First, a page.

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Marginal Effects of Merit Aid for Low-Income Students

Author

Listed:
  • Joshua Angrist
  • David Autor
  • Amanda Pallais

Abstract

Financial aid from the Susan Thompson Buffett Foundation (STBF) provides exceptionally generous support to a college population similar to that served by a host of state aid programs. In conjunction with STBF, we randomly assigned aid awards to thousands of Nebraska high school graduates from low-income, minority, and first-generation college households. Randomly- assigned STBF awards boost bachelor's (BA) degree completion for students targeting four-year schools by about 8 points. Degree gains are concentrated among four-year applicants who would otherwise have been unlikely to pursue a four-year program. Degree effects are mediated by award-induced increases in credits earned towards a BA in the first year of college. The extent of initial four-year college engagement explains heterogeneous effects by target campus and across covariate subgroups. Most program spending is a transfer, reducing student debt without affecting degree attainment. Award-induced marginal spending is modest. The projected lifetime earnings impact of awards exceeds marginal educational spending for all of the subgroups examined in the study. Projected earnings gains exceed funder costs for low-income, non-white, urban, and first-generation students, and for students with relatively weak academic preparation.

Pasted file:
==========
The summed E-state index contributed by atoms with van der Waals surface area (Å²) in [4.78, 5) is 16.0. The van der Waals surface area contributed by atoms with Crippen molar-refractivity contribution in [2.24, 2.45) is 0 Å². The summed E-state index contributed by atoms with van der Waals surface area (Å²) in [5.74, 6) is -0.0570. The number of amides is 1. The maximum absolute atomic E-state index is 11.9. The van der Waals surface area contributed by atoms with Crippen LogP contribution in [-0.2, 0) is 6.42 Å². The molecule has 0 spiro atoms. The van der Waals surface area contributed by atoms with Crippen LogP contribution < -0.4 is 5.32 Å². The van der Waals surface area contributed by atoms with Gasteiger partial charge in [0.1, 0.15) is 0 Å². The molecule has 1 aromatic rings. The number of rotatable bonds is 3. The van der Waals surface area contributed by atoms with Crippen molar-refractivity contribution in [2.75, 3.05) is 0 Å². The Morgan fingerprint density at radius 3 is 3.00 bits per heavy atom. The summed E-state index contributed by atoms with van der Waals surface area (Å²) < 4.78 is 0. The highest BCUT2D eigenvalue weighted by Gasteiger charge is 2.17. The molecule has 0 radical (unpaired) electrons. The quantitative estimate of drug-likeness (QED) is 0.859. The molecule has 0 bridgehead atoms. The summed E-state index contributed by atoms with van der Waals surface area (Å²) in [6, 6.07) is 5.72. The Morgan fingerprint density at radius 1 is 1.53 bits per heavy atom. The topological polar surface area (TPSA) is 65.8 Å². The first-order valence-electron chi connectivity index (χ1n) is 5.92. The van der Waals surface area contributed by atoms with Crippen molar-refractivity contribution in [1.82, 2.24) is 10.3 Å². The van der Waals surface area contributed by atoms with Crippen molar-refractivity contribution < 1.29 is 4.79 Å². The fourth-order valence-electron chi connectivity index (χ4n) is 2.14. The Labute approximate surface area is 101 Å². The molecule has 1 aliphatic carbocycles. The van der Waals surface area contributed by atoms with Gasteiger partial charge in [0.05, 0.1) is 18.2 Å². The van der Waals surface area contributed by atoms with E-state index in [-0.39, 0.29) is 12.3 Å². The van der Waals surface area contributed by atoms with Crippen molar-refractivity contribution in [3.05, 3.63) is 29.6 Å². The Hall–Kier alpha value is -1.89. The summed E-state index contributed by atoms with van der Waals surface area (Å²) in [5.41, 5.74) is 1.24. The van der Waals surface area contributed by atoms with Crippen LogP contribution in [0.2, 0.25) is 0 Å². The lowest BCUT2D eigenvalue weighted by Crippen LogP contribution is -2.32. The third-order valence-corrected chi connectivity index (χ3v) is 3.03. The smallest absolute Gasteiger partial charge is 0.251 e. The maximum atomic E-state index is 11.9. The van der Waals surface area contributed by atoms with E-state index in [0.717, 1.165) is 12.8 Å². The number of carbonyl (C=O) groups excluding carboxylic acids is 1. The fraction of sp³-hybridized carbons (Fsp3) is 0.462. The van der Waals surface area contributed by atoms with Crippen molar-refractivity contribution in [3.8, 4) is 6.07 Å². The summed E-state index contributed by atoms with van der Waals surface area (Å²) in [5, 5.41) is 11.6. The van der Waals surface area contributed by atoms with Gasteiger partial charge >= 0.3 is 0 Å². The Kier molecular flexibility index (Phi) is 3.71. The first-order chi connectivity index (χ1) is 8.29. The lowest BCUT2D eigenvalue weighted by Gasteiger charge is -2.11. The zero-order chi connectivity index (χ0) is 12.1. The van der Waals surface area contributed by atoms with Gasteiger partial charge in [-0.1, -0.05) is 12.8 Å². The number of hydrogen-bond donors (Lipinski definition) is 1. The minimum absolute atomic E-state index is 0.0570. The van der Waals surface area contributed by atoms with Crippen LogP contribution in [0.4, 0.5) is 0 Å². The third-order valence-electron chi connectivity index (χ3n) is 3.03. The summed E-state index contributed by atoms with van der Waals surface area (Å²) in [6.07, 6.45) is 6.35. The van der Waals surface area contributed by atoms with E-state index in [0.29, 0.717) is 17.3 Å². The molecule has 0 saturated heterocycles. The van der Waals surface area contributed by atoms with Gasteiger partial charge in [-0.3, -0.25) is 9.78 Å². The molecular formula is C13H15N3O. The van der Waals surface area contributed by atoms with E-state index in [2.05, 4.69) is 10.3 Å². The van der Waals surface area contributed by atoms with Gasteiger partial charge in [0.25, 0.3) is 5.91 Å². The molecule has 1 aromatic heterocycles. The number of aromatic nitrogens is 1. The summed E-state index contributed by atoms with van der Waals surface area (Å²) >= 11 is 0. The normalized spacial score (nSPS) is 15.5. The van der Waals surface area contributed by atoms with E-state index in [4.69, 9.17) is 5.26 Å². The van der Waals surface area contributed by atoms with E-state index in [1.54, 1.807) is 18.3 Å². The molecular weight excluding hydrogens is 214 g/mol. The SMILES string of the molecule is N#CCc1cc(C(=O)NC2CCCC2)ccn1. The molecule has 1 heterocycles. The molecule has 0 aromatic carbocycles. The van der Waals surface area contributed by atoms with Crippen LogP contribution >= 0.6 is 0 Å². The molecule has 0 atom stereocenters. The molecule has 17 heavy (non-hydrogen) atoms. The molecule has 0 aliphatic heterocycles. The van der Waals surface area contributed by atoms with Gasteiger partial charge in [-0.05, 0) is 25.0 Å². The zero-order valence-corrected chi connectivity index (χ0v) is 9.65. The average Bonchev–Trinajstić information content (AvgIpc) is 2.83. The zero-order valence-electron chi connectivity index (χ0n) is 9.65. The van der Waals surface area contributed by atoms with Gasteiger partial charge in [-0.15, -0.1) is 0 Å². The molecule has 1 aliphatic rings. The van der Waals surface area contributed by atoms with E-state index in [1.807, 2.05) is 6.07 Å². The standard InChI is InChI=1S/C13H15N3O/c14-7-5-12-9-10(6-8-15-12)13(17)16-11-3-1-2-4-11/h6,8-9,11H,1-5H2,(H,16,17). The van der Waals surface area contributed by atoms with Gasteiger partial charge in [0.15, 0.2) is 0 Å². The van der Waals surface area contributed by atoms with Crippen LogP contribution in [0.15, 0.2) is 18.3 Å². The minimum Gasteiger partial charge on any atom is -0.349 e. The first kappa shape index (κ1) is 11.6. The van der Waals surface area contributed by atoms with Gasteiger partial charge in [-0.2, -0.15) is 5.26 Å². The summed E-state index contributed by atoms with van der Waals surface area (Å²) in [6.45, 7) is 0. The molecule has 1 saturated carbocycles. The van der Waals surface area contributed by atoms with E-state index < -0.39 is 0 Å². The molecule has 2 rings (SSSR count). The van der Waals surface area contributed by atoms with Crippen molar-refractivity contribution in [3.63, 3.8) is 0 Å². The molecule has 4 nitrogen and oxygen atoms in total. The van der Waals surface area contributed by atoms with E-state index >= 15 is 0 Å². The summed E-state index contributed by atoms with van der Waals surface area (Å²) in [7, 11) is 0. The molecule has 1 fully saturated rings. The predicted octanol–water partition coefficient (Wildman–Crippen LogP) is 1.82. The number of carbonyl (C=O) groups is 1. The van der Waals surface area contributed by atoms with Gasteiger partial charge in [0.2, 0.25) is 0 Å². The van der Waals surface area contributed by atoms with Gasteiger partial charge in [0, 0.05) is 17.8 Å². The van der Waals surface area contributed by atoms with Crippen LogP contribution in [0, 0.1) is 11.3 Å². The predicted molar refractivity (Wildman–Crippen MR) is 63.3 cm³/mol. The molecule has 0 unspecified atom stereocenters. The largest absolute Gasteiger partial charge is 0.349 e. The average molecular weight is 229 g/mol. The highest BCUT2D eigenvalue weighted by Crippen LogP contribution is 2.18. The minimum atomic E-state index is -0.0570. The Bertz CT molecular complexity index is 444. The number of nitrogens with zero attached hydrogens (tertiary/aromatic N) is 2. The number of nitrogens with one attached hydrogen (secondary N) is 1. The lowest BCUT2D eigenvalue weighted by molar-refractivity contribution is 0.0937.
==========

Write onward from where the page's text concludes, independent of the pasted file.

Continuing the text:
Suggested Citation

  • Joshua Angrist & David Autor & Amanda Pallais, 2020. "Marginal Effects of Merit Aid for Low-Income Students," NBER Working Papers 27834, National Bureau of Economic Research, Inc.
  • Handle: RePEc:nbr:nberwo:27834
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    More about this item

    JEL classification:

    • H52 - Public Economics - - National Government Expenditures and Related Policies - - - Government Expenditures and Education
    • I22 - Health, Education, and Welfare - - Education - - - Educational Finance; Financial Aid
    • J24 - Labor and Demographic Economics - - Demand and Supply of Labor - - - Human Capital; Skills; Occupational Choice; Labor Productivity

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